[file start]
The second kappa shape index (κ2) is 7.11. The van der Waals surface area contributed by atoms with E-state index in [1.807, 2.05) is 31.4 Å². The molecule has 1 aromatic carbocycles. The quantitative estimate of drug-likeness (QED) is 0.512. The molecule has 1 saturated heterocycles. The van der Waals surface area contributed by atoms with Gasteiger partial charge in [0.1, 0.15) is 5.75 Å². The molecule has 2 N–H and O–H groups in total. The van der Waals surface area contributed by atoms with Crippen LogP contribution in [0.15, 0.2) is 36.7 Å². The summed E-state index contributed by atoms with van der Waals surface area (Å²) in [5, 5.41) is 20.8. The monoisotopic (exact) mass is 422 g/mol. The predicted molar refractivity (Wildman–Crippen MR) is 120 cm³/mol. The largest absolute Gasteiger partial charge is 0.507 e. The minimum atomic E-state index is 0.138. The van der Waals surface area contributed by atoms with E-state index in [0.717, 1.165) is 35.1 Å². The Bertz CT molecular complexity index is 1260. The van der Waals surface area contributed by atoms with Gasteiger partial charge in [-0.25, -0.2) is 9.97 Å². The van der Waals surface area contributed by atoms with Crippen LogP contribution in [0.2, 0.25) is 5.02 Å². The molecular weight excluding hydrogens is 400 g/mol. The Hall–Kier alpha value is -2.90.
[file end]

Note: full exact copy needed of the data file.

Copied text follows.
The second kappa shape index (κ2) is 7.11. The van der Waals surface area contributed by atoms with E-state index in [1.807, 2.05) is 31.4 Å². The molecule has 1 aromatic carbocycles. The quantitative estimate of drug-likeness (QED) is 0.512. The molecule has 1 saturated heterocycles. The van der Waals surface area contributed by atoms with Gasteiger partial charge in [0.1, 0.15) is 5.75 Å². The molecule has 2 N–H and O–H groups in total. The van der Waals surface area contributed by atoms with Crippen LogP contribution in [0.15, 0.2) is 36.7 Å². The summed E-state index contributed by atoms with van der Waals surface area (Å²) in [5, 5.41) is 20.8. The monoisotopic (exact) mass is 422 g/mol. The predicted molar refractivity (Wildman–Crippen MR) is 120 cm³/mol. The largest absolute Gasteiger partial charge is 0.507 e. The minimum atomic E-state index is 0.138. The van der Waals surface area contributed by atoms with E-state index in [0.717, 1.165) is 35.1 Å². The Bertz CT molecular complexity index is 1260. The van der Waals surface area contributed by atoms with Gasteiger partial charge in [-0.25, -0.2) is 9.97 Å². The van der Waals surface area contributed by atoms with Crippen LogP contribution in [0.2, 0.25) is 5.02 Å². The molecular weight excluding hydrogens is 400 g/mol. The Hall–Kier alpha value is -2.90.